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Chapter 5 - Accountability and Obligations

from Part III - Reasons of the Right

Published online by Cambridge University Press:  18 October 2018

Arash Abizadeh
Affiliation:
McGill University, Montréal
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Summary

This chapter outlines the fundamental distinction underwriting Hobbes’s ethics, between reasons of the good and reasons of the right, and corresponding to two distinct notions of normative responsibility and blame. We are attribution-responsible for reasons of the good, in the sense that, being able reflectively to respond to reasons, we are liable to criticism should we fail to heed them. But we are accountable only for reasons of the right: should we fail to heed these reasons, those to whom we owe compliance have the standing to censure us in the second-personal and reactive sense that intrinsically demands a normative response accounting for our actions, e.g. justification, excuse, or acknowledgement of wrong and hence apology or redress. (Being accountable therefore does not reduce to the non-normative relation of being held accountable.) Holding criminals legally accountable takes this reactive, communicative form for Hobbes: punishment performs the prospective function of deterrence by reiterating, and demanding that criminals acknowledge, the normativity of the violated law. The laws of nature intrinsically articulate prudential reasons of the good, whereas the obligations acquired via contract consist in reasons of the right. The latter constitute juridical obligations of justice owed to others.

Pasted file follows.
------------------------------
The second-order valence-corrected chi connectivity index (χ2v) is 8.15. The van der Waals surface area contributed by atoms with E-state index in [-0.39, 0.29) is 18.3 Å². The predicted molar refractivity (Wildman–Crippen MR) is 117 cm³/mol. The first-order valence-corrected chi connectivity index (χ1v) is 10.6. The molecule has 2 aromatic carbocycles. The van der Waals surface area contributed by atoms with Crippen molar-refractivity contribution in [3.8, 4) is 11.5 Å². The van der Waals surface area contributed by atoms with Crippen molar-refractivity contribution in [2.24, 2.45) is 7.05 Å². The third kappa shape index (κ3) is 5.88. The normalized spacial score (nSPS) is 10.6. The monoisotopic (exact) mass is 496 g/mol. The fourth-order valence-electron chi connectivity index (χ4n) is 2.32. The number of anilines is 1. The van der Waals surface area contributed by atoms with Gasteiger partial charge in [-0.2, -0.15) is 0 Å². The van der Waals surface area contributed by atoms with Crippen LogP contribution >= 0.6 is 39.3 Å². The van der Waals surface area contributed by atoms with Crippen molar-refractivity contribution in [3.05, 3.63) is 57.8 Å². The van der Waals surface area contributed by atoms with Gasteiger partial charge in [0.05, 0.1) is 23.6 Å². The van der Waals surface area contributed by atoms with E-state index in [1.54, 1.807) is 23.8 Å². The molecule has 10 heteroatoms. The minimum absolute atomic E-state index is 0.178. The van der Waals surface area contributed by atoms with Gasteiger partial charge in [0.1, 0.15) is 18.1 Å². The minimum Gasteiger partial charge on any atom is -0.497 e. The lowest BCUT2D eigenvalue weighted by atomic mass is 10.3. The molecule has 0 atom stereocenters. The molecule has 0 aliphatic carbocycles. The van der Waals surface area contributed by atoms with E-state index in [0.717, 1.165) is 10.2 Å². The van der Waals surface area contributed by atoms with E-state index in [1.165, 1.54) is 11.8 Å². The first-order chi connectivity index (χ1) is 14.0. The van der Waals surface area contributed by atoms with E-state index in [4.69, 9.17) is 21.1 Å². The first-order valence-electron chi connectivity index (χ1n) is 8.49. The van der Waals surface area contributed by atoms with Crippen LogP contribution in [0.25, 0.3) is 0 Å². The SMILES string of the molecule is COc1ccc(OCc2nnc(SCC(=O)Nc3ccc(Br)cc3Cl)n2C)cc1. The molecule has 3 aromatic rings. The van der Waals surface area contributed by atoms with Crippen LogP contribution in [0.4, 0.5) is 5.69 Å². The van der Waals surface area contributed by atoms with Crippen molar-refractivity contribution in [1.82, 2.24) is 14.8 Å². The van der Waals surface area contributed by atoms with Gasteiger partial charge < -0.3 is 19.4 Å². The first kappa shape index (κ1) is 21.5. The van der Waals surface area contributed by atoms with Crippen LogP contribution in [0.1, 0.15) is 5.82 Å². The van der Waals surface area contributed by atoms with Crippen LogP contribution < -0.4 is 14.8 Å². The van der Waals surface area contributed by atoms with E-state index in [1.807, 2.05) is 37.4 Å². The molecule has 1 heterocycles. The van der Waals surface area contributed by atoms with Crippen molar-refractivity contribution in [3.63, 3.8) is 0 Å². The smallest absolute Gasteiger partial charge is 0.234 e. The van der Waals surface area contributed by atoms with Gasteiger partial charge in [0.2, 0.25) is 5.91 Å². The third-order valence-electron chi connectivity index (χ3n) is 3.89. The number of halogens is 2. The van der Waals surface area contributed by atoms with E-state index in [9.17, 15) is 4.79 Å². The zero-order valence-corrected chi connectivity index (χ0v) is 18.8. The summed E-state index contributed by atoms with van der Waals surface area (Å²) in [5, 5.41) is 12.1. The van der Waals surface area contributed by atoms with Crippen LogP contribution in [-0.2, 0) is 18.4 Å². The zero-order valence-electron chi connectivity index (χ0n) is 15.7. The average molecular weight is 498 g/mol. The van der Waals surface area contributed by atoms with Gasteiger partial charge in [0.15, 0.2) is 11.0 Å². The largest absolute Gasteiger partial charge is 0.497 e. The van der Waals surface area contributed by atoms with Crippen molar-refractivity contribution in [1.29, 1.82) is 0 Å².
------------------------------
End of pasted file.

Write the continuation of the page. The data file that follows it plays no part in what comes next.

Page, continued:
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Publisher: Cambridge University Press
Print publication year: 2018

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